Crimson Pointeâ„¢ is the first and only columnar shaped, purple leafed, ornamental plum on the market. This deciduous tree has glossy bronze foliage, that turns a deep merlot-burgundy color in summer. It produces showy white flowers and dark purple fruit, and will eventually reach 20 feet tall and 5 feet wide. It is good for a side yard or other narrow area or can be planted in a single line to draw the view toward a focal point.

Flowering plums are tough trees that take hot dry weather and tolerate drought. They will grow in any type of soil, and prefer a sunny location. They are a good size for most yards, adding beauty as well as some shade to the landscape.

If you are looking for a small, ornamental, flowering tree the flowering plum may be the tree for you.

Happy May Day!

Friday, May 1st, 2009 by Jenny Watts
    • Feed roses to encourage a beautiful display of color later this month. Treat plants to prevent insect and disease problems.
    • Plant the vegetable garden this month, but remember that late frosts can still nip tender young plants. “Season Starter” protects against frost damage and promotes earlier harvest.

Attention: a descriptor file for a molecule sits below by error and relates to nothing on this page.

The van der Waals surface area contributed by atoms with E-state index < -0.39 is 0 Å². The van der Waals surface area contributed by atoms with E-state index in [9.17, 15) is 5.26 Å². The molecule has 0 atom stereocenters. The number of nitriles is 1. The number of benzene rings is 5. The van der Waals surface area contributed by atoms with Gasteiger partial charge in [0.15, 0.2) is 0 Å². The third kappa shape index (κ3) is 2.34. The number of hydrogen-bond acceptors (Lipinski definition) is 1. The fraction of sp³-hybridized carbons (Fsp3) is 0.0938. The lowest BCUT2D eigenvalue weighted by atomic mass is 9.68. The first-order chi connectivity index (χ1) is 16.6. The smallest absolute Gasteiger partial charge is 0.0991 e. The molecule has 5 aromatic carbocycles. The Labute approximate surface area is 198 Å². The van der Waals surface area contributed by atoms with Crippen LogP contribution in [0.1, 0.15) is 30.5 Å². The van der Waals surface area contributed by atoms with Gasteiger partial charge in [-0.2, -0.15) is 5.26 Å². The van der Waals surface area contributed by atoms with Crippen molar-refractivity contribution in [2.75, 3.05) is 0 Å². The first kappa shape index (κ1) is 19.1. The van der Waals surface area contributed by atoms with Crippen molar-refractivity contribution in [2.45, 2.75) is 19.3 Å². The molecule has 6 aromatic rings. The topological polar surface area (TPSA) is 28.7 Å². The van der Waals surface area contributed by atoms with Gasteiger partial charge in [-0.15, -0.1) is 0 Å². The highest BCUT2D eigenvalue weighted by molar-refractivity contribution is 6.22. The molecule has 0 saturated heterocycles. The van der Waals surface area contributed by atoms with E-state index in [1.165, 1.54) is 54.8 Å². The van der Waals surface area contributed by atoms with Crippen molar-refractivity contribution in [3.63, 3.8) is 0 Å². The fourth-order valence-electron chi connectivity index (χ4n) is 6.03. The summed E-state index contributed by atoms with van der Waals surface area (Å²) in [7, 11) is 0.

• Flowering dogwood trees are blooming now to help you choose a beautiful small tree for a focal point in your garden.
    • It’s time to put out oriole feeders. You can also attract them with fresh orange halves.
    • Colorful Gerberas with their large, daisy flowers are a standout in containers. Water them infrequently and give them plenty of sun for flowers all summer.

Flowers for May Day

May Day is all about enjoying flowers and the beauty of nature. The sweetness of spring is most evident in May. It’s the perfect time to celebrate with some special flowers.

May Day was originally the day on which the ancient Romans honored Flora, the goddess of flowers. Roman art of the period shows her walking around the landscape scattering flowers as she goes. When Romans arrived in Britain, May Day took on some of the local Celtic customs as well. The May pole, which was decorated with garlands and flowers, played a key role in May Day celebrations.

Gathering flowers and branches became a tradition and “bringing in the May” became a popular activity on May 1st. The giving of May baskets are a nice tradition. Make a flower-filled basket and tie a bow or ribbon streamers onto the handle and fasten it to the door handle of a friend.